Obama Approval With Liberals Dips: Gallup

President Obama greets attendees at the White House Tribal Nations Conference, Thursday, Dec. 16, 2010. i

President Obama greets attendees at the White House Tribal Nations Conference, Thursday, Dec. 16, 2010. Charles Dharapak/ASSOCIATED PRESS hide caption

toggle caption Charles Dharapak/ASSOCIATED PRESS
President Obama greets attendees at the White House Tribal Nations Conference, Thursday, Dec. 16, 2010.

President Obama greets attendees at the White House Tribal Nations Conference, Thursday, Dec. 16, 2010.

Charles Dharapak/ASSOCIATED PRESS

President Obama's approval rating with liberals has dipped below 80 percent for the first time, according to a new Gallup Poll.

Still, at 79 percent, it's still very high. Just not as high as the 89 percent or so it averaged until the midterm election.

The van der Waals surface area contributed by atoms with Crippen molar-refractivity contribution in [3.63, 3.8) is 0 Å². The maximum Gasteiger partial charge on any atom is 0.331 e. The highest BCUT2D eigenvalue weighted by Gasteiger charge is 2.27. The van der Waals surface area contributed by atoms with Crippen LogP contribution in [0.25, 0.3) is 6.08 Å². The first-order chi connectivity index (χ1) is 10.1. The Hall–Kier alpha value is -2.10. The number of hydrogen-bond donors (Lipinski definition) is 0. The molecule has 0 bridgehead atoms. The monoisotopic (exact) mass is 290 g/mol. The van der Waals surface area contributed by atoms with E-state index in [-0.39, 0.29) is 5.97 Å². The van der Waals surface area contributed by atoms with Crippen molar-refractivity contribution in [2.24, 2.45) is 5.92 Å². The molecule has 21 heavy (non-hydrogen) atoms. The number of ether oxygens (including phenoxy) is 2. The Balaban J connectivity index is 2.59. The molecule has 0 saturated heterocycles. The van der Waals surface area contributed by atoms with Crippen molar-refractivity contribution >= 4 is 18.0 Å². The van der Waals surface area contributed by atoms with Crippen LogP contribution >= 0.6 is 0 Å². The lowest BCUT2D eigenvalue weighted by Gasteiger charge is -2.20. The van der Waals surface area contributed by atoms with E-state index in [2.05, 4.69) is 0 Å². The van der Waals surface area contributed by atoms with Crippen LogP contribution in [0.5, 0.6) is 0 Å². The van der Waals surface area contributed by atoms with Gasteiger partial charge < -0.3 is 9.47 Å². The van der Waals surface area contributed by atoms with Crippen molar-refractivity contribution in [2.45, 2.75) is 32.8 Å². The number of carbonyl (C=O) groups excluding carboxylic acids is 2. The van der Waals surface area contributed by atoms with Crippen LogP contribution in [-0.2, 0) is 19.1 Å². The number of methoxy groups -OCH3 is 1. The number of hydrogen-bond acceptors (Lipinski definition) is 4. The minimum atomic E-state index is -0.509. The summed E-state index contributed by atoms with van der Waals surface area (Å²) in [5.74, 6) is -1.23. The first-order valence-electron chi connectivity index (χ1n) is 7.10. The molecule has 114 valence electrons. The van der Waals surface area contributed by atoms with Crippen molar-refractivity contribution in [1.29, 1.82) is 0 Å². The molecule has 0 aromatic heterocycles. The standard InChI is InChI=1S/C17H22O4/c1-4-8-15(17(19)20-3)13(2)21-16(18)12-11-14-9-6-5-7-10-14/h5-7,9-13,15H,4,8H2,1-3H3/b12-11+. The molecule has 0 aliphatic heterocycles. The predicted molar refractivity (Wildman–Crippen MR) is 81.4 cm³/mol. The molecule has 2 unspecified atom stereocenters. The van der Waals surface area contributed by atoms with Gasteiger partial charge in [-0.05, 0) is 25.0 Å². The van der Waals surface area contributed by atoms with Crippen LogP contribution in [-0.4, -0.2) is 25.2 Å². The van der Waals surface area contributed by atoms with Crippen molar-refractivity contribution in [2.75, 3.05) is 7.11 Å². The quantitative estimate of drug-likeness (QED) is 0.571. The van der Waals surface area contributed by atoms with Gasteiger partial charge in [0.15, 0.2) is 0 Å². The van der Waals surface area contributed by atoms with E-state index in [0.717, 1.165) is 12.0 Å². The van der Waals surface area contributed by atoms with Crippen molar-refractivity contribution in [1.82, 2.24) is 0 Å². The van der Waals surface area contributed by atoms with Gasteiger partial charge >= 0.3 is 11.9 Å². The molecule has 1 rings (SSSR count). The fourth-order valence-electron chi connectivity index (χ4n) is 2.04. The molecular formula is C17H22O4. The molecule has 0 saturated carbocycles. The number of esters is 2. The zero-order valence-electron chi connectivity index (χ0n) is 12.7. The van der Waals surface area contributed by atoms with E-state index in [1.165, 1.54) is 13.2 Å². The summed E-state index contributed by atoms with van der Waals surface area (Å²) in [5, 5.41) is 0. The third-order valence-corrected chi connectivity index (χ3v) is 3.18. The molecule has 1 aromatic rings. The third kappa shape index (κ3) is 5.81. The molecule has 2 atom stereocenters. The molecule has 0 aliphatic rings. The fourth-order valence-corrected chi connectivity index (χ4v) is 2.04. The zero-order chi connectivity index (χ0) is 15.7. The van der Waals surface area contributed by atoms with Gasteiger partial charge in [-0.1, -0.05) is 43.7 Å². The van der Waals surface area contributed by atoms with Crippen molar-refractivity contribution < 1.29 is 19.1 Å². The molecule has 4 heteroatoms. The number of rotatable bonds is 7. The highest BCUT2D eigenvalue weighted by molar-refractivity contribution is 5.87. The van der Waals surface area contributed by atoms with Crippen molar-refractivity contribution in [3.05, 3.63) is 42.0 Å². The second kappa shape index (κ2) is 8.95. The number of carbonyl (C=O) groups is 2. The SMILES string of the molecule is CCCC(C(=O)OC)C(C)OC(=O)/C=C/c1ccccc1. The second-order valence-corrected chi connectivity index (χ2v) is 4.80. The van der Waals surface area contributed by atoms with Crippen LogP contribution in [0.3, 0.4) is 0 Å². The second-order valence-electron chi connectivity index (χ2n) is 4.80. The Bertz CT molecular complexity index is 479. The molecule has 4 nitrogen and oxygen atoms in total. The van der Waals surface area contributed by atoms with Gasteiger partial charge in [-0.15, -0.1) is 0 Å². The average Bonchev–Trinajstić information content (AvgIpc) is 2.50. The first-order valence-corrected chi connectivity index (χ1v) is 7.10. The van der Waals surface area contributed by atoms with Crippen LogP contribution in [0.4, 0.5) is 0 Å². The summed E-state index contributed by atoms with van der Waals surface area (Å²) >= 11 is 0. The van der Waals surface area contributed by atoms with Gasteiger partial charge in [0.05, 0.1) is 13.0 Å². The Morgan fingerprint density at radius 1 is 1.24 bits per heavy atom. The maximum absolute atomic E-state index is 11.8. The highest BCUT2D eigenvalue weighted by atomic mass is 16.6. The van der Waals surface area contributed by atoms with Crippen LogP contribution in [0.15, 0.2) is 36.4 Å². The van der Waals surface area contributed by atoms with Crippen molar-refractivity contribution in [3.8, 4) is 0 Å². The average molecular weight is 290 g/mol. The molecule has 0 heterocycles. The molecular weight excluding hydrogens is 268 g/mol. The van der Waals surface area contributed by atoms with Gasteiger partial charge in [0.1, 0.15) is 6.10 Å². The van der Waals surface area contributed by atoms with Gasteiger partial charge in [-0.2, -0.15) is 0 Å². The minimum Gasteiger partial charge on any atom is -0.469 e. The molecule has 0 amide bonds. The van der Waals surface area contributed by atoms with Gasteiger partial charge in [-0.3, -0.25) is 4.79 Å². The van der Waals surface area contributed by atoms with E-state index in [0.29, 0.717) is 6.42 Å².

That nearly 80 percent approval rating compares with a 45 percent approval rating among all voters, according to the polling organization.

Gallup's analysts suggested that the president's popularity with the most ardent part of his base took a hit because of his tax-cut compromise with Republicans.

The loss of some liberal support as the president moved to reconnect with independent voters was probably to be expected.

As the president stakes out policy positions meant to increase his appeal to independents as he prepares for his 2012 re-election campaign, there very well could be more erosion.

But the president will have opportunities to fire up his base. For instance, if the two-year extension of the Bush tax-cuts is passed by Congress as expected, whether to make the upper-end tax cuts permanent is likely to be a hot presidential campaign issue.

And the president has already signaled that he plans to oppose making permanent those cuts for the wealthiest Americans.

Comments

 

Please keep your community civil. All comments must follow the NPR.org Community rules and terms of use, and will be moderated prior to posting. NPR reserves the right to use the comments we receive, in whole or in part, and to use the commenter's name and location, in any medium. See also the Terms of Use, Privacy Policy and Community FAQ.

NPR thanks our sponsors

Become an NPR sponsor

Support comes from